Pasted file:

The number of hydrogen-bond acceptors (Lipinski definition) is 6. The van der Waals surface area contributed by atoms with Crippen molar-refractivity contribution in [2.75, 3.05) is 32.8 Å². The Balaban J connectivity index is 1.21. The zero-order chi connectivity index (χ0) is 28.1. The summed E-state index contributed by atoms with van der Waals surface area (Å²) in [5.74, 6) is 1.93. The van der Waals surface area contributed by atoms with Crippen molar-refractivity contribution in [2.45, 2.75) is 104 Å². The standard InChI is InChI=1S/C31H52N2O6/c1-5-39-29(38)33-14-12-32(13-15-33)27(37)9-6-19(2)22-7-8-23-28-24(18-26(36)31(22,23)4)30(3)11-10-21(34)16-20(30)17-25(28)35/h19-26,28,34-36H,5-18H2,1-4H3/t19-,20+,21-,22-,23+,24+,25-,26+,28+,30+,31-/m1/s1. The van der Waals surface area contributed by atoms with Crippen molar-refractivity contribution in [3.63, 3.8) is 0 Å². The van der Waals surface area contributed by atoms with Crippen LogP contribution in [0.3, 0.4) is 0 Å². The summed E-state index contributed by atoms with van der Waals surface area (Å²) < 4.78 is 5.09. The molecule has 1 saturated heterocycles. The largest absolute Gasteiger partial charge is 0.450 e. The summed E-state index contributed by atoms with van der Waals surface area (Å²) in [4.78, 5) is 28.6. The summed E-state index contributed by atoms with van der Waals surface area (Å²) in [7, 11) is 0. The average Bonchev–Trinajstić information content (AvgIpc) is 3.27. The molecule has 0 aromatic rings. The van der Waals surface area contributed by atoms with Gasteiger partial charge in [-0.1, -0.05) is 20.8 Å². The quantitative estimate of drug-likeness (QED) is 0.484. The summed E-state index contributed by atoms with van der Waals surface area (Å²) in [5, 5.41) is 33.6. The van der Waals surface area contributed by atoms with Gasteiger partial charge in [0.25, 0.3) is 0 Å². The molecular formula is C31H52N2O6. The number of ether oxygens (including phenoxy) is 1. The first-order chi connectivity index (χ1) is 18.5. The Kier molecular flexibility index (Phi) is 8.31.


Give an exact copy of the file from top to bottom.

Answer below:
The number of hydrogen-bond acceptors (Lipinski definition) is 6. The van der Waals surface area contributed by atoms with Crippen molar-refractivity contribution in [2.75, 3.05) is 32.8 Å². The Balaban J connectivity index is 1.21. The zero-order chi connectivity index (χ0) is 28.1. The summed E-state index contributed by atoms with van der Waals surface area (Å²) in [5.74, 6) is 1.93. The van der Waals surface area contributed by atoms with Crippen molar-refractivity contribution in [2.45, 2.75) is 104 Å². The standard InChI is InChI=1S/C31H52N2O6/c1-5-39-29(38)33-14-12-32(13-15-33)27(37)9-6-19(2)22-7-8-23-28-24(18-26(36)31(22,23)4)30(3)11-10-21(34)16-20(30)17-25(28)35/h19-26,28,34-36H,5-18H2,1-4H3/t19-,20+,21-,22-,23+,24+,25-,26+,28+,30+,31-/m1/s1. The van der Waals surface area contributed by atoms with Crippen molar-refractivity contribution in [3.63, 3.8) is 0 Å². The van der Waals surface area contributed by atoms with Crippen LogP contribution in [0.3, 0.4) is 0 Å². The summed E-state index contributed by atoms with van der Waals surface area (Å²) < 4.78 is 5.09. The molecule has 1 saturated heterocycles. The largest absolute Gasteiger partial charge is 0.450 e. The summed E-state index contributed by atoms with van der Waals surface area (Å²) in [4.78, 5) is 28.6. The summed E-state index contributed by atoms with van der Waals surface area (Å²) in [7, 11) is 0. The average Bonchev–Trinajstić information content (AvgIpc) is 3.27. The molecule has 0 aromatic rings. The van der Waals surface area contributed by atoms with Gasteiger partial charge in [-0.1, -0.05) is 20.8 Å². The quantitative estimate of drug-likeness (QED) is 0.484. The summed E-state index contributed by atoms with van der Waals surface area (Å²) in [5, 5.41) is 33.6. The van der Waals surface area contributed by atoms with Gasteiger partial charge in [0.25, 0.3) is 0 Å². The molecular formula is C31H52N2O6. The number of ether oxygens (including phenoxy) is 1. The first-order chi connectivity index (χ1) is 18.5. The Kier molecular flexibility index (Phi) is 8.31.